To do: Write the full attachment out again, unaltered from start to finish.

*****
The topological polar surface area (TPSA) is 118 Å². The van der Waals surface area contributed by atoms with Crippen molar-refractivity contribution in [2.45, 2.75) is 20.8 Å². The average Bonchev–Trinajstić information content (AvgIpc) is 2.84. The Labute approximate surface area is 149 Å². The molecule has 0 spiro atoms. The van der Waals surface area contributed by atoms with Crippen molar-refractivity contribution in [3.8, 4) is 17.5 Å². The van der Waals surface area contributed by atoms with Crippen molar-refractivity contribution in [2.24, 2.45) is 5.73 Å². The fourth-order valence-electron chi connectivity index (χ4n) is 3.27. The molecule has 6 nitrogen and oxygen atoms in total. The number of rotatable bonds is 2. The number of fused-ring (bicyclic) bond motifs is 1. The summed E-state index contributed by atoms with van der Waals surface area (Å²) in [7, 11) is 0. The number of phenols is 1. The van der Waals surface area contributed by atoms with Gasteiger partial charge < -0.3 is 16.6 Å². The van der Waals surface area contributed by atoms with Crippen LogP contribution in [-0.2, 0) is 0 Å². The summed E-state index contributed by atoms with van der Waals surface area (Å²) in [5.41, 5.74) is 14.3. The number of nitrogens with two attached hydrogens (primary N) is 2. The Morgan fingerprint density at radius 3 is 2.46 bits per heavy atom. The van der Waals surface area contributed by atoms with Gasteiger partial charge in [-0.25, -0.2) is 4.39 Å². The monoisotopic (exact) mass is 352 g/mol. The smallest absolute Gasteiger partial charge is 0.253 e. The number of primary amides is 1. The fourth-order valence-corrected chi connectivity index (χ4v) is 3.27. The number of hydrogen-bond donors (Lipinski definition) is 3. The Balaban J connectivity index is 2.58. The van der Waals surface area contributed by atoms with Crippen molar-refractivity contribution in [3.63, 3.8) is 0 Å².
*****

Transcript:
The topological polar surface area (TPSA) is 118 Å². The van der Waals surface area contributed by atoms with Crippen molar-refractivity contribution in [2.45, 2.75) is 20.8 Å². The average Bonchev–Trinajstić information content (AvgIpc) is 2.84. The Labute approximate surface area is 149 Å². The molecule has 0 spiro atoms. The van der Waals surface area contributed by atoms with Crippen molar-refractivity contribution in [3.8, 4) is 17.5 Å². The van der Waals surface area contributed by atoms with Crippen molar-refractivity contribution in [2.24, 2.45) is 5.73 Å². The fourth-order valence-electron chi connectivity index (χ4n) is 3.27. The molecule has 6 nitrogen and oxygen atoms in total. The number of rotatable bonds is 2. The number of fused-ring (bicyclic) bond motifs is 1. The summed E-state index contributed by atoms with van der Waals surface area (Å²) in [7, 11) is 0. The number of phenols is 1. The van der Waals surface area contributed by atoms with Gasteiger partial charge < -0.3 is 16.6 Å². The van der Waals surface area contributed by atoms with Crippen LogP contribution in [-0.2, 0) is 0 Å². The summed E-state index contributed by atoms with van der Waals surface area (Å²) in [5.41, 5.74) is 14.3. The number of nitrogens with two attached hydrogens (primary N) is 2. The Morgan fingerprint density at radius 3 is 2.46 bits per heavy atom. The van der Waals surface area contributed by atoms with Gasteiger partial charge in [-0.25, -0.2) is 4.39 Å². The monoisotopic (exact) mass is 352 g/mol. The smallest absolute Gasteiger partial charge is 0.253 e. The number of primary amides is 1. The fourth-order valence-corrected chi connectivity index (χ4v) is 3.27. The number of hydrogen-bond donors (Lipinski definition) is 3. The Balaban J connectivity index is 2.58. The van der Waals surface area contributed by atoms with Crippen molar-refractivity contribution in [3.63, 3.8) is 0 Å².